So on Tuesday night, I proposed to my girlfriend. As you can tell by the title, she responded in the affirmative, and now we are to wed. (I love that phrase. It’s so archaic and stuffy, but it makes me giggle when I hear/read it).
We have been talking about marriage for a while, and we decided that she and I were both going to pick out the engagement ring together. That was a good decision because she’s picky about just what kind of rings she likes. She prefers smaller, simper rings to larger ones (I lucked out), and I couldn’t do justice to her tastes. I did not want her stuck wearing a ring she didn’t like for the rest of her life.
She also preferred to not know when I was going to propose; she wanted it to be a surprise. So there’s a little pickle here. How do I propose and get it right? I can either do it with no ring and then go get one later, but she has nothing to show for it, or we can get the ring early and then I propose later, but she knows it’s coming. I’m a pretty non-traditional guy, and I’ve got a romantic soft spot (as I put it to people: “I’m a sucker”), so I wanted her to have an incredibly unique and memorable proposal because she’s only ever going to get one.
My decision: an Engagement Book (images can be clicked to enlarge, by the way). This way, I can give her something tangible to hold and show off while we finalize ring shopping, and we’re both book nerds to boot. It was the perfect solution since we met three years ago when we started graduate school studying English.
So I went to Lulu.com and got to work. For those of you unfamiliar with Lulu, it’s a self-publishing website for people to publish their own books. I titled the book itself to pop the question, and I wrote Jennifer a letter to make up the inside of the book. I filled the rest of the pages (approximately 400) with blank lines for her to fill in whatever she wants. Scrapbook, journal, cursing at me when she’s frustrated, whatever. It’s her deal. Luckily, Lulu offers a lot of options for self-publishing, and I was able to keep this entirely private (not for sale to others) as well as make it a very nice 8×10 full-color hardcover. This is the only copy, but I have the option for as many as I want if something happens to this one and it needs to be replaced.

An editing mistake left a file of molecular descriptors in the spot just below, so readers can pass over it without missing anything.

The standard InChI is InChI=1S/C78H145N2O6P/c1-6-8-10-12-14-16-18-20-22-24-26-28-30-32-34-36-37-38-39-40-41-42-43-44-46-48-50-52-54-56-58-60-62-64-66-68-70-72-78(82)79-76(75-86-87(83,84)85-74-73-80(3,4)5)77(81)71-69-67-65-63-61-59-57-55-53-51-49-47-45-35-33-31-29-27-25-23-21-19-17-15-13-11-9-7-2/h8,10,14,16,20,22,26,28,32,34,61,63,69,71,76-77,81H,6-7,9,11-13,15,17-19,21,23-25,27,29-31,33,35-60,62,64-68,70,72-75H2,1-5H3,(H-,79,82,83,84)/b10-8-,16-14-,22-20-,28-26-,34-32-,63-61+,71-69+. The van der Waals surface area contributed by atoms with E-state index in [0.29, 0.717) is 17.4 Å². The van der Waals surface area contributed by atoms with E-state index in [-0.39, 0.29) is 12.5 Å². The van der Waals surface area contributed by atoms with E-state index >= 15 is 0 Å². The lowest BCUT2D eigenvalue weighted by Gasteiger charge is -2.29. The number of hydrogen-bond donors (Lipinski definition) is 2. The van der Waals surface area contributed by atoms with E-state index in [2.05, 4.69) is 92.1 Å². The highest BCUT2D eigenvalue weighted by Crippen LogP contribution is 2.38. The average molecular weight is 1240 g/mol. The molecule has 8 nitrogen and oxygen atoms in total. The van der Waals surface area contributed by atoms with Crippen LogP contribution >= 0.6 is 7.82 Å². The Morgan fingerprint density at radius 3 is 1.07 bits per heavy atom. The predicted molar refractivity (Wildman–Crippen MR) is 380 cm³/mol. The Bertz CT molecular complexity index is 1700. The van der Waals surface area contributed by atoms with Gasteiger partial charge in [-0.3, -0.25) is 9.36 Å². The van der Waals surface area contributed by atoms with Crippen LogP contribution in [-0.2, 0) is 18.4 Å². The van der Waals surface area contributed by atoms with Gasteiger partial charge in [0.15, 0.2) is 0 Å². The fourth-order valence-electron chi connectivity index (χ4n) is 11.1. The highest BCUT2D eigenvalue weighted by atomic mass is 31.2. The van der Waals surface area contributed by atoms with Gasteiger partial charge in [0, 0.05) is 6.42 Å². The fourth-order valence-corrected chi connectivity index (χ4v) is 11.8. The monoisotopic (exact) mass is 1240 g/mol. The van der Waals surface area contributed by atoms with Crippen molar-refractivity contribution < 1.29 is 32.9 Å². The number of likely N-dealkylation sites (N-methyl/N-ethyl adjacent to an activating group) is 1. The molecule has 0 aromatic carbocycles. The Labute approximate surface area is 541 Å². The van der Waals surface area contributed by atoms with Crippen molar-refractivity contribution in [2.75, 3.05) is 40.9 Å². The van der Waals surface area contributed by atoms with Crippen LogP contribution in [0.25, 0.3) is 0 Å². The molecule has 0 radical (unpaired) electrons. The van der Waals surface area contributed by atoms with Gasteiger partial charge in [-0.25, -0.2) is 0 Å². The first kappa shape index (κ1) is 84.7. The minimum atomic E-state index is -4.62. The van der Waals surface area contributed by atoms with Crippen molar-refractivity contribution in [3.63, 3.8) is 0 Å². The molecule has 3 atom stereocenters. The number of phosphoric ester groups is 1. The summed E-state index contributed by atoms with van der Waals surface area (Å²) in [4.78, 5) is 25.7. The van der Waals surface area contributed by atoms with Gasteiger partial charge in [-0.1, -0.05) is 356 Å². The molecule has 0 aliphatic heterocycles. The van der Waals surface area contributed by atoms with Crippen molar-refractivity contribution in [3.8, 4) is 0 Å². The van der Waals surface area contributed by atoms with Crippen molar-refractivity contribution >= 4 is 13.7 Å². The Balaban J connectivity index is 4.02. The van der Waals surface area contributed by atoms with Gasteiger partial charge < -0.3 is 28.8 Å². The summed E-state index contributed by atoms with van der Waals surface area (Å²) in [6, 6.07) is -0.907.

So then there’s the actual where of the proposal. Our first date was typical dinner-and-a-movie fare, but the movie started at a weird time, so we had over an hour to kill before it began. The combination of me having absolutely no game and us both being nerds made us end up killing time in Books-A-Million by walking laps and pacing and chattering nervously. Not chatting. Chattering. There’s a difference, and we were most certainly chattering.
I figured that’s a great place, so I contact the management a week or so ahead of time. I ask them if it’s okay that I place a book I self-published on the shelf so that I can bring her in and find it on the shelf and be all “hey, look at this!” as I dig it off the bottom shelf of the Wedding Planning section (on one knee, mind you), popping the question with the title of the book as I show it to her. They say yes, that it’s a wonderful idea, and to just let them know when I plan on actually doing it.
So the day comes that I had planned on doing this. I figured that since we’re going to the midnight showing of Harry Potter and the Half-Blood Prince and taking the next day off work to hit a couple of jewelry stores anyway, we might as well make it official and do it as fiancés. There’s no better time, and it sure beats having just an evening to celebrate before we both head back to work the next day.